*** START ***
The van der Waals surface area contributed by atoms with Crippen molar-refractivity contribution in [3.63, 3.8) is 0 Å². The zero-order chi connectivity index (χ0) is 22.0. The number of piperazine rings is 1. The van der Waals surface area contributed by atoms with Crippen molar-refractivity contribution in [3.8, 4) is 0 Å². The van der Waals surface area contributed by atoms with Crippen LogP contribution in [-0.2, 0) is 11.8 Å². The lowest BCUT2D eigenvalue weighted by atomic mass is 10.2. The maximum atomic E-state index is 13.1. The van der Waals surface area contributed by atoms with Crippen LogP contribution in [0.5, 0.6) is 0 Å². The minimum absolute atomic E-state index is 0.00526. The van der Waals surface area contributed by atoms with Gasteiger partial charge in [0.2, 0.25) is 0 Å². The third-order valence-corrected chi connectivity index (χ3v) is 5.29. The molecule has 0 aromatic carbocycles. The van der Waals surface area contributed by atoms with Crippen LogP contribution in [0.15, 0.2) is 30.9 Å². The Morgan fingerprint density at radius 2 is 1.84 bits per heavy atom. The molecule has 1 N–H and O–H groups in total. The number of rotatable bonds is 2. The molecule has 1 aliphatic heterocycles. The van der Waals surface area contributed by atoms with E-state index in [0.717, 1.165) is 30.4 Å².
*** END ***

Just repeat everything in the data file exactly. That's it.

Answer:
The van der Waals surface area contributed by atoms with Crippen molar-refractivity contribution in [3.63, 3.8) is 0 Å². The zero-order chi connectivity index (χ0) is 22.0. The number of piperazine rings is 1. The van der Waals surface area contributed by atoms with Crippen molar-refractivity contribution in [3.8, 4) is 0 Å². The van der Waals surface area contributed by atoms with Crippen LogP contribution in [-0.2, 0) is 11.8 Å². The lowest BCUT2D eigenvalue weighted by atomic mass is 10.2. The maximum atomic E-state index is 13.1. The van der Waals surface area contributed by atoms with Crippen LogP contribution in [0.5, 0.6) is 0 Å². The minimum absolute atomic E-state index is 0.00526. The van der Waals surface area contributed by atoms with Gasteiger partial charge in [0.2, 0.25) is 0 Å². The third-order valence-corrected chi connectivity index (χ3v) is 5.29. The molecule has 0 aromatic carbocycles. The van der Waals surface area contributed by atoms with Crippen LogP contribution in [0.15, 0.2) is 30.9 Å². The Morgan fingerprint density at radius 2 is 1.84 bits per heavy atom. The molecule has 1 N–H and O–H groups in total. The number of rotatable bonds is 2. The molecule has 1 aliphatic heterocycles. The van der Waals surface area contributed by atoms with E-state index in [0.717, 1.165) is 30.4 Å².